Remembering Mukesh

By • Jul 22nd, 2011
Category: Books, Movies, Music, Televison, Bollywood, Bombay/Mumbai, Diaspora, Film, People, YouTube Videos

Mukesh. That is how he is still known to millions of Hindi film music or Bollywood fans around the world right from Guyana to the USA and from the UK to Russia. Yes, Russia. That is because of the popularity of  “Raj Kapoor’s films in Russia (USSR) during the 1950s and 1960s. And almost all the songs for Raj Kapoor were sung by Mukesh.

Mukesh Chandra Mathur or Mukesh was born on July 22, 1923 in Delhi and passed away on August 27, 1976 in Detroit, Michigan, USA. He was on a concert tour with Lata Mangeshkar and his son Nitin  when he suffered  a massive heart attack. What Mukesh left behind is a rich treasure trove of his music and thanks to YouTube you can now watch some of your favorite songs of Mukesh.

Mukesh seems to have been drawn to film from an early age and was a big fan of Kundal Lal Saigal, the singer/actor and the grand-daddy of Indian playback singing.  So, it was no surprise that by the early 1940s Mukesh  relocated from Delhi to Bombay, the fledgling entertainment capital of India. What may have also inspired Mukesh to move is the fact that he had a “showbiz” relative – Motilal, who gave him a leg up.

There is a certain soulful edge to Mukesh’s voice that instantly put you in a pensive mood. Mukesh’s first song “Dil Jalta Hai” is drenched with pathos and also pays a direct tribute to Kundan Lal Saigal’s style of singing. For a brief while in the early years Mukesh tried his hand in acting, but it was as a playback singer that he achieved his success and recognition. Mukesh sang for actors like  Dilip Kumar, Dev Anand, Raj Kapoor, Rajendra Kumar, Manoj Kumar, Rajesh Khanna and Amitabh Bachchan.

By the 1950s Mukesh had established himself as a singer to be reckoned with and was the preferred voice for the legendary filmmaker Raj Kapoor, who was a big believer in creating a playlist of memorable songs for his films. Kapoor’s film production company RK Studios delivered a string of hits starting from 1949 all the way to the 1980s. During the 1950s and 1960 Kapoor’s musical colloborators were: Shanker-Jaikishen music-composers),  Hasrat Jaipuri  and Shaiendra (lyrics) and  Mukesh and Lata Mangeshkar (playback singers). This group delivered hits for films like “Barsaat,” “Awaara,”  Shree 420,” “Sangam” and “Mera Naam Joker.”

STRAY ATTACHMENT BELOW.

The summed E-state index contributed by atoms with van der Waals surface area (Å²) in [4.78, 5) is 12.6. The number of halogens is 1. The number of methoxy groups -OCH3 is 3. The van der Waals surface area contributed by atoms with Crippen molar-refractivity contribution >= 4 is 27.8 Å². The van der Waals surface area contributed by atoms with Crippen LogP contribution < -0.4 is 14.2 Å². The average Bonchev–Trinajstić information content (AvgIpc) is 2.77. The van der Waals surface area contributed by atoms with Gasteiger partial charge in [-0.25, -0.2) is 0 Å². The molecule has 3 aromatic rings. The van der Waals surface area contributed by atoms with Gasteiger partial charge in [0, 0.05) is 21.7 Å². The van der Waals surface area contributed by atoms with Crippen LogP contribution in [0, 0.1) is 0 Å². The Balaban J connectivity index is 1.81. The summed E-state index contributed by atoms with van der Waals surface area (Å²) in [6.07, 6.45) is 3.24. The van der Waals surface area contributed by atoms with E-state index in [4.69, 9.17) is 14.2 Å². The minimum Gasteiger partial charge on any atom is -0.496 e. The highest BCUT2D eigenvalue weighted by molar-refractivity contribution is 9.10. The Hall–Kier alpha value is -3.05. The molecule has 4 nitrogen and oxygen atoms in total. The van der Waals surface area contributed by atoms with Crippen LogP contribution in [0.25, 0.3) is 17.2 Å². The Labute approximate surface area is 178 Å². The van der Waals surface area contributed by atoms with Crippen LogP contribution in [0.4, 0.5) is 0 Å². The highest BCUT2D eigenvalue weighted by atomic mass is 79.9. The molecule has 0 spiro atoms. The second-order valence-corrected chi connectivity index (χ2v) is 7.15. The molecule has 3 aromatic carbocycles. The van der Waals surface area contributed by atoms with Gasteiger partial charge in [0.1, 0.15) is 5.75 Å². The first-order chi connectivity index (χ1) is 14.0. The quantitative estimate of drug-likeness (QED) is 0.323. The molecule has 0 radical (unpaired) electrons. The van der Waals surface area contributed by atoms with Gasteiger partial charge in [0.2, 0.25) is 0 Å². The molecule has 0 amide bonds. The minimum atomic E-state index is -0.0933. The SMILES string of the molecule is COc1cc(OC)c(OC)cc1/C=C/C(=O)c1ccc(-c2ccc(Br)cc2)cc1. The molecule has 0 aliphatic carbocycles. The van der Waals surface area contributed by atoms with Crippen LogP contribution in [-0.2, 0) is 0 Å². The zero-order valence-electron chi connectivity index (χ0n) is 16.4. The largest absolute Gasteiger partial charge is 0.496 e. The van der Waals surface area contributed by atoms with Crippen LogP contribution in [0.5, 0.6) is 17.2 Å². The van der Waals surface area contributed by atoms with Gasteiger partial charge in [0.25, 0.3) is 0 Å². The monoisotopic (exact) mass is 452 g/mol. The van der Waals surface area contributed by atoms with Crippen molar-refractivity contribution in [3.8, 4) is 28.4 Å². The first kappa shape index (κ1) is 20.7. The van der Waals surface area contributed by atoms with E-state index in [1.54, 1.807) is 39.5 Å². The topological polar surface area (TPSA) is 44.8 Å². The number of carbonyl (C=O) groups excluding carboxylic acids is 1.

While you may have heard the sadder tunes of Mukesh, here are some happy, fun, delightful and romantic songs by him.

An early hit of Mukesh for the RK Studio banner was “Barsaat”. The song “Patli Kamar, Tirchi Nazaar” is a charming tune and one of the happier songs from Mukesh’s vast repertoire of songs. The song features Cuckoo, a leading dancer from the 1940s and 1950s. Note how modern both Cuckoo and Raj Kapoor look in this picture made in 1949.

Kisi Ki Muskurahaton Pe” from “Anari” does talk about life, but the emphasis is on the importance of love, something we need to be reminded of in our current crazy and tech driven multi-tasking lifestyle. Take a couple of minute to enjoy this tune. It is totally worth it.

Woh Chand Khila” from Anari is a happy tune and features Raj Kapoor and Nutan.

Here is another delightful song from Mukesh from the film Katputhali (1957). The song is picturized on Jalal Agha and a very young Vyjayanthimala. Don’t miss the sign for “bar” and to “get drunk.” The film starred Balraj Sahani, Kamala Laxman, Vyjayanthimala and Jalal Agha.

This song from “Himalaya Ke Godh Mein” is a romantic one and features the leading actors Manoj Kumar and Mala Sinha. The music was composed by Laxmikant-Pyarelal.

And here is a surprise song by Mukesh for Jeetendra called “Je Hum Tum Chori Se.” The song has a folksy flavor to it and is from Dharti Kahe Pukar Ke (1969). Music is by Laxmikant-Pyarelal. The song stars Jeetendra and Nanda.

Mukesh also sang for Dharmendra and here is a pathos-laden song from “Devar” called “Aaya Hai Mujhe Phir Yaad.” This is a very young Dharmendra and Sharmila Tagore in this video clip of the song. Don’t you think Abhay Deol bears a fleeting resemblance to his uncle Dharmendra in this clip?

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